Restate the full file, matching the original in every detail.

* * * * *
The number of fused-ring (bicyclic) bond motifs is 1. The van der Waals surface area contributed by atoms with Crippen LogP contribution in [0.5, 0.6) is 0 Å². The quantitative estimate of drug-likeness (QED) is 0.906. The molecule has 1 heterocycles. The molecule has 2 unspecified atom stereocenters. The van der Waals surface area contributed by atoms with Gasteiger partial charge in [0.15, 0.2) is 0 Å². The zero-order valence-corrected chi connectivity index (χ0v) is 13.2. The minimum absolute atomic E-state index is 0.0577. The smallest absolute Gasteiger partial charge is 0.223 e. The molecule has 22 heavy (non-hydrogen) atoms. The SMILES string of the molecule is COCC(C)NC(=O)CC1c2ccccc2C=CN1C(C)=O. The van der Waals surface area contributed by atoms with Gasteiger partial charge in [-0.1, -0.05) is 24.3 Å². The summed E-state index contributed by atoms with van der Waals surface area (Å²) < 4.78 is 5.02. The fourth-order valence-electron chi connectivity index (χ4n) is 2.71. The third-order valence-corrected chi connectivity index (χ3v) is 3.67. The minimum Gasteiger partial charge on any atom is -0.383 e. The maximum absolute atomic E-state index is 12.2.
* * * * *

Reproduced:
The number of fused-ring (bicyclic) bond motifs is 1. The van der Waals surface area contributed by atoms with Crippen LogP contribution in [0.5, 0.6) is 0 Å². The quantitative estimate of drug-likeness (QED) is 0.906. The molecule has 1 heterocycles. The molecule has 2 unspecified atom stereocenters. The van der Waals surface area contributed by atoms with Gasteiger partial charge in [0.15, 0.2) is 0 Å². The zero-order valence-corrected chi connectivity index (χ0v) is 13.2. The minimum absolute atomic E-state index is 0.0577. The smallest absolute Gasteiger partial charge is 0.223 e. The molecule has 22 heavy (non-hydrogen) atoms. The SMILES string of the molecule is COCC(C)NC(=O)CC1c2ccccc2C=CN1C(C)=O. The van der Waals surface area contributed by atoms with Gasteiger partial charge in [-0.1, -0.05) is 24.3 Å². The summed E-state index contributed by atoms with van der Waals surface area (Å²) < 4.78 is 5.02. The fourth-order valence-electron chi connectivity index (χ4n) is 2.71. The third-order valence-corrected chi connectivity index (χ3v) is 3.67. The minimum Gasteiger partial charge on any atom is -0.383 e. The maximum absolute atomic E-state index is 12.2.